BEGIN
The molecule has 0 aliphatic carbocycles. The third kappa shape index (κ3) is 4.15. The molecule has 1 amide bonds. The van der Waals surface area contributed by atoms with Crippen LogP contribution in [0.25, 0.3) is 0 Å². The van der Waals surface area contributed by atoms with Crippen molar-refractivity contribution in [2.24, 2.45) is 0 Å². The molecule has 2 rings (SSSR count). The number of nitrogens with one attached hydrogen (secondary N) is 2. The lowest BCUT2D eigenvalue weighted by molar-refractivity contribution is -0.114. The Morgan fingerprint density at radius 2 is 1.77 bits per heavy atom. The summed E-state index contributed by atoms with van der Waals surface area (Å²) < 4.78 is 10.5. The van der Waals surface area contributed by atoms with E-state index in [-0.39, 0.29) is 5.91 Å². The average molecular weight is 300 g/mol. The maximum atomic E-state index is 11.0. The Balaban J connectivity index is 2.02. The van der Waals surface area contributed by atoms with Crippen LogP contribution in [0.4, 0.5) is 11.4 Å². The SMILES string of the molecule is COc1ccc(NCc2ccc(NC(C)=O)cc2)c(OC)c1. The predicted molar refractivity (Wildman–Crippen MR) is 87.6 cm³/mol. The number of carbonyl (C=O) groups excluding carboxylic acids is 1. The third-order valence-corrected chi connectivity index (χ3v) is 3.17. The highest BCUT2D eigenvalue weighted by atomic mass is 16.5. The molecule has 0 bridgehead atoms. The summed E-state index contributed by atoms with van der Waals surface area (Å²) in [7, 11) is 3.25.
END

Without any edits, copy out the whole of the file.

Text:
The molecule has 0 aliphatic carbocycles. The third kappa shape index (κ3) is 4.15. The molecule has 1 amide bonds. The van der Waals surface area contributed by atoms with Crippen LogP contribution in [0.25, 0.3) is 0 Å². The van der Waals surface area contributed by atoms with Crippen molar-refractivity contribution in [2.24, 2.45) is 0 Å². The molecule has 2 rings (SSSR count). The number of nitrogens with one attached hydrogen (secondary N) is 2. The lowest BCUT2D eigenvalue weighted by molar-refractivity contribution is -0.114. The Morgan fingerprint density at radius 2 is 1.77 bits per heavy atom. The summed E-state index contributed by atoms with van der Waals surface area (Å²) < 4.78 is 10.5. The van der Waals surface area contributed by atoms with E-state index in [-0.39, 0.29) is 5.91 Å². The average molecular weight is 300 g/mol. The maximum atomic E-state index is 11.0. The Balaban J connectivity index is 2.02. The van der Waals surface area contributed by atoms with Crippen LogP contribution in [0.4, 0.5) is 11.4 Å². The SMILES string of the molecule is COc1ccc(NCc2ccc(NC(C)=O)cc2)c(OC)c1. The predicted molar refractivity (Wildman–Crippen MR) is 87.6 cm³/mol. The number of carbonyl (C=O) groups excluding carboxylic acids is 1. The third-order valence-corrected chi connectivity index (χ3v) is 3.17. The highest BCUT2D eigenvalue weighted by atomic mass is 16.5. The molecule has 0 bridgehead atoms. The summed E-state index contributed by atoms with van der Waals surface area (Å²) in [7, 11) is 3.25.